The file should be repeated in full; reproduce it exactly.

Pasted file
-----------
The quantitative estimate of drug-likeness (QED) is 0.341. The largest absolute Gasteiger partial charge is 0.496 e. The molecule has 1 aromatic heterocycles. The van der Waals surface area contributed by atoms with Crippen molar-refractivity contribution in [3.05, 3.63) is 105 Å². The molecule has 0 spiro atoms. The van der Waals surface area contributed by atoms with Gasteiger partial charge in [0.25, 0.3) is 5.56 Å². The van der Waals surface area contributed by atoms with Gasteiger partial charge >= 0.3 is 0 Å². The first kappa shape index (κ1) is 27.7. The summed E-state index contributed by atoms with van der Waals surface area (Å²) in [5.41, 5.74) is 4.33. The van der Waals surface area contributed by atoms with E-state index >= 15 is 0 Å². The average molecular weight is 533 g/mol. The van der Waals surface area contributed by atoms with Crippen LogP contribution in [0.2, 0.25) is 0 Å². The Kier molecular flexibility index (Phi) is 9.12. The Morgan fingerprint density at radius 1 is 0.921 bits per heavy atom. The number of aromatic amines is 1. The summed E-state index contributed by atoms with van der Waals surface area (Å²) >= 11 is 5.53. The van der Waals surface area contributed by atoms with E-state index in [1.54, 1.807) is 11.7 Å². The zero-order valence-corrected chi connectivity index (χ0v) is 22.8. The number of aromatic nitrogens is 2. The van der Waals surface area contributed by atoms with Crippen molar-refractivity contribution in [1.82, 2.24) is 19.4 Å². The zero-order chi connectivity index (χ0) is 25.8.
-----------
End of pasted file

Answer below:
The quantitative estimate of drug-likeness (QED) is 0.341. The largest absolute Gasteiger partial charge is 0.496 e. The molecule has 1 aromatic heterocycles. The van der Waals surface area contributed by atoms with Crippen molar-refractivity contribution in [3.05, 3.63) is 105 Å². The molecule has 0 spiro atoms. The van der Waals surface area contributed by atoms with Gasteiger partial charge in [0.25, 0.3) is 5.56 Å². The van der Waals surface area contributed by atoms with Gasteiger partial charge >= 0.3 is 0 Å². The first kappa shape index (κ1) is 27.7. The summed E-state index contributed by atoms with van der Waals surface area (Å²) in [5.41, 5.74) is 4.33. The van der Waals surface area contributed by atoms with E-state index >= 15 is 0 Å². The average molecular weight is 533 g/mol. The van der Waals surface area contributed by atoms with Crippen LogP contribution in [0.2, 0.25) is 0 Å². The Kier molecular flexibility index (Phi) is 9.12. The Morgan fingerprint density at radius 1 is 0.921 bits per heavy atom. The number of aromatic amines is 1. The summed E-state index contributed by atoms with van der Waals surface area (Å²) >= 11 is 5.53. The van der Waals surface area contributed by atoms with E-state index in [1.54, 1.807) is 11.7 Å². The zero-order valence-corrected chi connectivity index (χ0v) is 22.8. The number of aromatic nitrogens is 2. The van der Waals surface area contributed by atoms with Crippen molar-refractivity contribution in [1.82, 2.24) is 19.4 Å². The zero-order chi connectivity index (χ0) is 25.8.